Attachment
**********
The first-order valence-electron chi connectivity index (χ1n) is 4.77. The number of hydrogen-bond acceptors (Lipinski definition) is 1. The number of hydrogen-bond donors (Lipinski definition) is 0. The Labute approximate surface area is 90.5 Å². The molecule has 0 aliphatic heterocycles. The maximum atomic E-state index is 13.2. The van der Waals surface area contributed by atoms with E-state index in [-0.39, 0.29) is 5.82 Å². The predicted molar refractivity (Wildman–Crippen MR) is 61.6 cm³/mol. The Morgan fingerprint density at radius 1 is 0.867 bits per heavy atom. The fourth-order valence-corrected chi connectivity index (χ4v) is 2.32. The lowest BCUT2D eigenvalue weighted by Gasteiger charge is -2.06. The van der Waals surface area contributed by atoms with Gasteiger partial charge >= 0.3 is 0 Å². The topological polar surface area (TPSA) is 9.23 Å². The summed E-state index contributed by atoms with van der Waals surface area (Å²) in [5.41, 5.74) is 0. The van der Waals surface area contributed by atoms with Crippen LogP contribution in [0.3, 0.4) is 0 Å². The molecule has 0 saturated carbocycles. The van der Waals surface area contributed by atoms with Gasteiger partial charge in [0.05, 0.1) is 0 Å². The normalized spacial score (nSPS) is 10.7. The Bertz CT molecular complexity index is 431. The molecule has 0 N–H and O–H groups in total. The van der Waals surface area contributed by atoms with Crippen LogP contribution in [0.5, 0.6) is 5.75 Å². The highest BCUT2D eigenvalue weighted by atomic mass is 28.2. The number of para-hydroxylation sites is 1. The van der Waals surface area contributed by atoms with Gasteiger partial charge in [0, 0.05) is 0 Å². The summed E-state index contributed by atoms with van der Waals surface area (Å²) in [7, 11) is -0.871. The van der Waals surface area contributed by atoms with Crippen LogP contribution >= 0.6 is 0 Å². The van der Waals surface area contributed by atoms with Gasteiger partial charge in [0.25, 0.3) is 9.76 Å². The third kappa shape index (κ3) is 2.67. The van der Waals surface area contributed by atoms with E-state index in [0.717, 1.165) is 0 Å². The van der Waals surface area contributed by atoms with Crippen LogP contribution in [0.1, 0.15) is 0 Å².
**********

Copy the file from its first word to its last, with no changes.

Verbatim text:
The first-order valence-electron chi connectivity index (χ1n) is 4.77. The number of hydrogen-bond acceptors (Lipinski definition) is 1. The number of hydrogen-bond donors (Lipinski definition) is 0. The Labute approximate surface area is 90.5 Å². The molecule has 0 aliphatic heterocycles. The maximum atomic E-state index is 13.2. The van der Waals surface area contributed by atoms with E-state index in [-0.39, 0.29) is 5.82 Å². The predicted molar refractivity (Wildman–Crippen MR) is 61.6 cm³/mol. The Morgan fingerprint density at radius 1 is 0.867 bits per heavy atom. The fourth-order valence-corrected chi connectivity index (χ4v) is 2.32. The lowest BCUT2D eigenvalue weighted by Gasteiger charge is -2.06. The van der Waals surface area contributed by atoms with Gasteiger partial charge >= 0.3 is 0 Å². The topological polar surface area (TPSA) is 9.23 Å². The summed E-state index contributed by atoms with van der Waals surface area (Å²) in [5.41, 5.74) is 0. The van der Waals surface area contributed by atoms with Crippen LogP contribution in [0.3, 0.4) is 0 Å². The molecule has 0 saturated carbocycles. The van der Waals surface area contributed by atoms with Gasteiger partial charge in [0.05, 0.1) is 0 Å². The normalized spacial score (nSPS) is 10.7. The Bertz CT molecular complexity index is 431. The molecule has 0 N–H and O–H groups in total. The van der Waals surface area contributed by atoms with Crippen LogP contribution in [0.5, 0.6) is 5.75 Å². The highest BCUT2D eigenvalue weighted by atomic mass is 28.2. The number of para-hydroxylation sites is 1. The van der Waals surface area contributed by atoms with Gasteiger partial charge in [0, 0.05) is 0 Å². The summed E-state index contributed by atoms with van der Waals surface area (Å²) in [7, 11) is -0.871. The van der Waals surface area contributed by atoms with Crippen LogP contribution >= 0.6 is 0 Å². The van der Waals surface area contributed by atoms with Gasteiger partial charge in [0.25, 0.3) is 9.76 Å². The third kappa shape index (κ3) is 2.67. The van der Waals surface area contributed by atoms with E-state index in [0.717, 1.165) is 0 Å². The van der Waals surface area contributed by atoms with Crippen LogP contribution in [0.1, 0.15) is 0 Å².